Inspectors confident of completing task of destroying weapons in Syria
The members of the international team determining the exact size and contents of Syria's deadly chemical arsenal — and then overseeing its destruction — must wear bulky hazmat suits to protect them from the materials they're destroying and full sets of body armor to protect them from the civil war raging around them.
Although the protective gear makes the job of cataloging and destroying Syria's chemical weapons stores more difficult, the Organization for the Prohibition of Chemical Weapons expressed optimism on Wednesday that its inspectors will be able to fulfill their mission within ambitious deadlines that foresee Syria's ability to use chemical weapons largely eliminated in slightly less than three weeks.
After a week and a half in country, inspectors have seen only two of the more than 20 sites that Syria has admitted contain chemical weapons. U.S. officials familiar with Syria's program have estimated there are actually as many as 45 sites attached to the chemical-weapons program.
With inspectors wrapped in two layers of protective gear, each site will be studied at a slower pace.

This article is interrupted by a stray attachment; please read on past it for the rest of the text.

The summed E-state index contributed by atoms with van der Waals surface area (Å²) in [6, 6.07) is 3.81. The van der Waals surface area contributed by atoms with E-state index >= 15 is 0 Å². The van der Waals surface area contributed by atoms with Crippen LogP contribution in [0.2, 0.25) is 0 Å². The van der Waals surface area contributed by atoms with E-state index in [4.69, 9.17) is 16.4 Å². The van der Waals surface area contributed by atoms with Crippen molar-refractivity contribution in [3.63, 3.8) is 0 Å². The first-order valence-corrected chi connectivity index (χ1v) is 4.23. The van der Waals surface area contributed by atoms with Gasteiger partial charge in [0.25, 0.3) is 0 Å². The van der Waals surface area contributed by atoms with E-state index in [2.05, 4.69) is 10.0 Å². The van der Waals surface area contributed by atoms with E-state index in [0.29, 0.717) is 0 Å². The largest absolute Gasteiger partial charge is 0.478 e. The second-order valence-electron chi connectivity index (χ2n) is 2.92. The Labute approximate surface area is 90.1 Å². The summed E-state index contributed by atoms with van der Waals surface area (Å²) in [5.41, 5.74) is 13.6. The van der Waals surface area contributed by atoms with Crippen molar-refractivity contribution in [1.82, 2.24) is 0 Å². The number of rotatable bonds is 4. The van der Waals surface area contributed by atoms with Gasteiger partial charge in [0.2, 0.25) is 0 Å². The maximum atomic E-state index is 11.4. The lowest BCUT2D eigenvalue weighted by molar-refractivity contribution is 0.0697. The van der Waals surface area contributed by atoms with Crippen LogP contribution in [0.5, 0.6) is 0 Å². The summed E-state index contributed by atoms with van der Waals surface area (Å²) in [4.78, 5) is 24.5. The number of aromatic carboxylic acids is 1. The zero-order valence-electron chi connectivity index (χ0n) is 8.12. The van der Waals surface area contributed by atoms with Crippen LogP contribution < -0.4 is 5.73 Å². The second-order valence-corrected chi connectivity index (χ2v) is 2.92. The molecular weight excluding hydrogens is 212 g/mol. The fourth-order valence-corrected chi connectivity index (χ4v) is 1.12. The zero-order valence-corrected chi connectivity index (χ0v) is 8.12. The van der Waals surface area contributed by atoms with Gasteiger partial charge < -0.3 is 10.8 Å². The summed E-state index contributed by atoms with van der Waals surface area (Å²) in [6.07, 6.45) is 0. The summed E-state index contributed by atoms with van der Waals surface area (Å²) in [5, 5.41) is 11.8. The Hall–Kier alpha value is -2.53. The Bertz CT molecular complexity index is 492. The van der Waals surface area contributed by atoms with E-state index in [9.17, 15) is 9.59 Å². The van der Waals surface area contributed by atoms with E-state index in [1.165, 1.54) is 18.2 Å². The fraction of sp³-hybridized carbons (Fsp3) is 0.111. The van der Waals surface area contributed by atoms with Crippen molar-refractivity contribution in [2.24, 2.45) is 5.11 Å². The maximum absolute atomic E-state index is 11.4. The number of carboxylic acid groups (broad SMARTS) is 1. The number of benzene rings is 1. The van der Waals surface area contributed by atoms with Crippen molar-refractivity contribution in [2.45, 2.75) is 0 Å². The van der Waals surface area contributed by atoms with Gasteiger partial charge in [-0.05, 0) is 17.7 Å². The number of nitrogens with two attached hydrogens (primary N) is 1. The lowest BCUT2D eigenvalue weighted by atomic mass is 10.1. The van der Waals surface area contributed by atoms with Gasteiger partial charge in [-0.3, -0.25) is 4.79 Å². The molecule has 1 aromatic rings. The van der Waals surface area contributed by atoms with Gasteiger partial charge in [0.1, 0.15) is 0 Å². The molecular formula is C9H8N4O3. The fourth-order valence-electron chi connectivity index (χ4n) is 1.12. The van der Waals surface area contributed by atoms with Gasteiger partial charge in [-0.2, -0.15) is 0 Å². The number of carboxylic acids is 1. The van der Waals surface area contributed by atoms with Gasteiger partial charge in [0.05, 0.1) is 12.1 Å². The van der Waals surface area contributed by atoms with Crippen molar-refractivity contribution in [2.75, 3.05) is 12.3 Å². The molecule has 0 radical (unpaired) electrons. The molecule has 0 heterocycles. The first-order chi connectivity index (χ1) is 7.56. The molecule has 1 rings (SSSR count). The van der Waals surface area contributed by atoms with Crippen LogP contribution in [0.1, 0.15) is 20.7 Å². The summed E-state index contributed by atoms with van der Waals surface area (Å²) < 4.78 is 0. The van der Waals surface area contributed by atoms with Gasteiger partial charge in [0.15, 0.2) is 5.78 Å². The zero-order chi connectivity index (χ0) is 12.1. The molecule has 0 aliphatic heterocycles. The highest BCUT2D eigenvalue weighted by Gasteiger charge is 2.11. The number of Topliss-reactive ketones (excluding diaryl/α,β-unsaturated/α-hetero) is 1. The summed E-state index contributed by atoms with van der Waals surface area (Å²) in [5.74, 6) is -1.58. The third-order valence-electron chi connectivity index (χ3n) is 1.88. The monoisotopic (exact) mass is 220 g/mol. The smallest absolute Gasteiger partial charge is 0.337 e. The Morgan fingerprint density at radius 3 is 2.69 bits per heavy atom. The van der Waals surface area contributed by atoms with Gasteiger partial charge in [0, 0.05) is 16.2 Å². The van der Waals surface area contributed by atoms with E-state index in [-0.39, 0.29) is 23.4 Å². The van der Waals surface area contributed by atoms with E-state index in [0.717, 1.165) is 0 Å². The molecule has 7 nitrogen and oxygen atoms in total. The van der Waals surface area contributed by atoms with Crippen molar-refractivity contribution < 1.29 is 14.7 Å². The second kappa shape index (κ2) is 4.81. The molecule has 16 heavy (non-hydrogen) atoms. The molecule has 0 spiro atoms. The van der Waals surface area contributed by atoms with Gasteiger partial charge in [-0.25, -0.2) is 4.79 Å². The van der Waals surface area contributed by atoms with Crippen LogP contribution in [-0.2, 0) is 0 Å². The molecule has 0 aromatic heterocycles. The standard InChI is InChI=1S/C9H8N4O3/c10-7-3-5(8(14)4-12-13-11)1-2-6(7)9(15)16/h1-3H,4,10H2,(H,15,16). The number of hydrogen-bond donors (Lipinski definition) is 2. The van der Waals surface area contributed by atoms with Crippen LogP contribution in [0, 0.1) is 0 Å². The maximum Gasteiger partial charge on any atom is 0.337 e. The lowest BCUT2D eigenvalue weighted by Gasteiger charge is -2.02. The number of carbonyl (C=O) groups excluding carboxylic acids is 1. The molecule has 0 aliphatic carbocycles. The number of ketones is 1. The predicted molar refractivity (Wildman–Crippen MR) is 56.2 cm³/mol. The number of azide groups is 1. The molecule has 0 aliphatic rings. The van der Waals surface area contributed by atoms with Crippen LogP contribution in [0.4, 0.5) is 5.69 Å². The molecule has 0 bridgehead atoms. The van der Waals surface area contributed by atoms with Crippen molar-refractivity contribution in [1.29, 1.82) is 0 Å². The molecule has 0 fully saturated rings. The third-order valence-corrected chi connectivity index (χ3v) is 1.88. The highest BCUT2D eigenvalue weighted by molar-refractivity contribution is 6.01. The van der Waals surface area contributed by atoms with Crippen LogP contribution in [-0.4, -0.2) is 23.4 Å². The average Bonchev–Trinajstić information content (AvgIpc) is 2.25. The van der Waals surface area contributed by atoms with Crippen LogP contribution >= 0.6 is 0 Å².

Ralf Trapp, one of the original members of the Organization for the Prohibition of Chemical Weapons and a former secretary of the group's scientific advisory board, said that even such an apparently routine detail can increase the difficulty of an already tough task.
“Full-protective gear means you're wearing a gas mask, which reduces visibility and the ability to communicate, beyond which, it can get quite hot in the suit,” he said. “Body armor adds weight and further slows you down, and makes it even hotter to work. This means people are slower, and shifts can't last as long, so you need more people to complete the same task. It's an issue.”
Regardless, the initial reports out of Syria indicate progress and even appear to convey a bit of optimism.
Agency Director-General Ahmet Uzumcu said the inspection team visited a first chemical weapons site on Sunday and Monday and was at another site on Wednesday.
He called it “the beginning of a difficult process.”
The mission is supposed to eliminate all traces of Syria's chemical warfare ability by the middle of next summer. Of greater urgency, the teams now in Syria intend to destroy the machinery used to mix the chemicals and fill warheads by Nov. 1.
“Some equipment has already been destroyed,” Uzumcu said.
Jean Pascal Zanders, an expert on chemical weapons policy who runs The Trench — a website dedicated to chemical-weapons issues — said that is good news.
“Once the machinery used to mix and fill is destroyed, the chemicals can't be mixed to become deadly weapons and can't be filled into warheads to be used as weapons,” he said. “Once the empty warheads are destroyed, they cannot be used. Once the production is destroyed, supplies cannot be replenished.”
It is very simple, of course, but it's very important. When they finish this work, before the total destruction of the Syrian program, the region is already much, much safer.”
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